Pros: Excellent battery life, effective image stabilization, low price, image quality, wide angle, size
Cons: Noise a bit high, black case affected by smudges, LCD washes out in sunlight
I have enjoyed using the 6-Megapixel Panasonic FX01 and now have a chance to use the 7.2-Megapixel Panasonic FX07. The FX07 is similar to the Canon SD800 IS: it has compact design, wide angle lens, large LCD and optical image stabilization. The Canon SD800 is slightly more compact, the Panasonic FX07 sells for $100 less. How can Canon justify the price difference?
I have previously had great experience with Panasonic cameras, especially with their optically-stabilized mega-zooms (FZ5, Panasonic FZ7, etc.) I have also used the FX01, which is almost the same camera as the FX07, but with 6MP resolution. The FX07 turned out to be very similar in characteristics and usage and even has better resolution than the FX01 for not much more.
The FX07 is a compact camera with a wide angle lens, optical image stabilization and Leica optics. Let's quickly look at why some features of this camera are useful:
1. Optical image stabilization allows shooting handheld in dim conditions with no blur. I am able to get sharp pictures in dimly-lit environments and at full zoom in the evening, sometimes at the lowest ISO setting. This is impossible with a camera that has no image stabilization.
2. Wide angle is very useful for taking pictures of building without having to move away from them, which is not even always possible. Most consumer-level digital cameras have lenses that start at 35mm (equivalent focal length), which is not enough. The FX07 starts at 28mm. This also helps with group photos indoors as you don't have to move far away from the group of people you are shooting to get them all in the frame.
3. Excellent battery life. I was able to shoot more than 250 pictures (plus some time to review them) with the FX07 and the battery still had usable charge left. The same battery is used in the 6-Megapixel FX01, using which I was easily able to take more than 300 photos.
What Is Panasonic DMC-FX07?
The Panasonic DMC-FX07 is a 7.2-Megapixel compact stylish digital camera with 3.6x optical zoom (28-102 mm equivalent, f/2.8-f/5.6), large 2.5-inch high-resolution LCD screen, high-speed auto focus, powered by a compact rechargeable battery. The camera can also record videos at up to 640x480 resolution.
The camera stores pictures and videos on SD (Secure Digital) or MultiMedia memory cards and features fast USB 2.0 Hi-Speed connection to PC and Mac computers. The strap, cables, software and rechargeable battery with charger are included.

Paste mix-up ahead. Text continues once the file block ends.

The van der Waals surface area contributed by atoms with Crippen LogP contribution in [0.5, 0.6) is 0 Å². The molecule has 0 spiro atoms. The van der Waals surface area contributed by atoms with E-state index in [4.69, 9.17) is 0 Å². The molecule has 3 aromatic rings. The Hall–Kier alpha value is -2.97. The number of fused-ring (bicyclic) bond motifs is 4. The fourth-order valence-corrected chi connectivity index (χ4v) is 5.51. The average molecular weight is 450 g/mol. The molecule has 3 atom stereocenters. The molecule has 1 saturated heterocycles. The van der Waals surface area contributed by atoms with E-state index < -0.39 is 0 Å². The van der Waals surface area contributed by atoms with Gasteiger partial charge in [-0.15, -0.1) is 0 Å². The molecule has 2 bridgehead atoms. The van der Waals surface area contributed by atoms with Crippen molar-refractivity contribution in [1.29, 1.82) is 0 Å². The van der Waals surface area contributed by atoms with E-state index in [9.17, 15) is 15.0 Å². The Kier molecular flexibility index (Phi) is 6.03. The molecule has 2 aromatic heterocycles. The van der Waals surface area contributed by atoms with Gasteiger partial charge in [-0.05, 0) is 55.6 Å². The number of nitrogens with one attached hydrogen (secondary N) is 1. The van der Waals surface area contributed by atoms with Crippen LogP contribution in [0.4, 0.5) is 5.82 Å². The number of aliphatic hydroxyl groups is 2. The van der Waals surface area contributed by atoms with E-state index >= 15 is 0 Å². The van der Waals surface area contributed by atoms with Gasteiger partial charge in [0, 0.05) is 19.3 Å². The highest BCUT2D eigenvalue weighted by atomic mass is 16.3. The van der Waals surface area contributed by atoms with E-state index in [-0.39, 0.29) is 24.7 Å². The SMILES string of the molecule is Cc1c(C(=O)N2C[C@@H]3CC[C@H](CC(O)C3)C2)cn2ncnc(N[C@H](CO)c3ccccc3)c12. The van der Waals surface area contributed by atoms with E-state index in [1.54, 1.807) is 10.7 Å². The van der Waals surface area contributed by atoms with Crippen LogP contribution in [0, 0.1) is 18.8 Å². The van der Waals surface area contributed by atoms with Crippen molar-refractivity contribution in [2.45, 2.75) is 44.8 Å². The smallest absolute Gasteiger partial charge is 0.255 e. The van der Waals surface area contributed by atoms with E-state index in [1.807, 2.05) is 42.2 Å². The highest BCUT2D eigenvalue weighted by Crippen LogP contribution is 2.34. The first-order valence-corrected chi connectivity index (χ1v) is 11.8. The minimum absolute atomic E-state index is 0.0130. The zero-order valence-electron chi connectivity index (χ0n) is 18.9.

The FX07 is very similar to the FX01, but increases the resolution from 6 to 7.2 Megapixels for less than $50 difference in price. The FX07 directly competes with the Canon SD800 IS, which also has 2.5-inch LCD, similar optics, resolution, optical image stabilization and features.
After the camera arrived, I inserted the battery into the supplied charger (it has foldable prongs and worldwide voltage) and charged it for about 2 hours. I have used the FX01 before and knew that the battery life of the FX camera series is very long.
The FX07 has a retractable lens that extends and has a lens cover that opens when the camera is powered on. When the camera is powered off, the lens retracts and the lens cover closes.
Perhaps for preserving battery life, similar to many other Panasonic cameras, the FX07 has a mechanical on/off switch on the top deck. It has a zoom rocker and a large shutter release button a-la Canon on the top deck as well. There is also a mode wheel, a part of which is visible and accessible through an indentation in the top/rear of the camera.
The bottom of the camera has a metal threaded tripod mount and a battery and SD card compartment lid, which locks and unlocks in a manner that is slightly more complicated than the one on Canon SD cameras. In Canon, you only have to slide the lock to unlock the lid, whereas in this camera you also have to slide the lock in the opposite direction to lock it.
The battery is held in place by another sliding lock so that it does not fall out accidentally.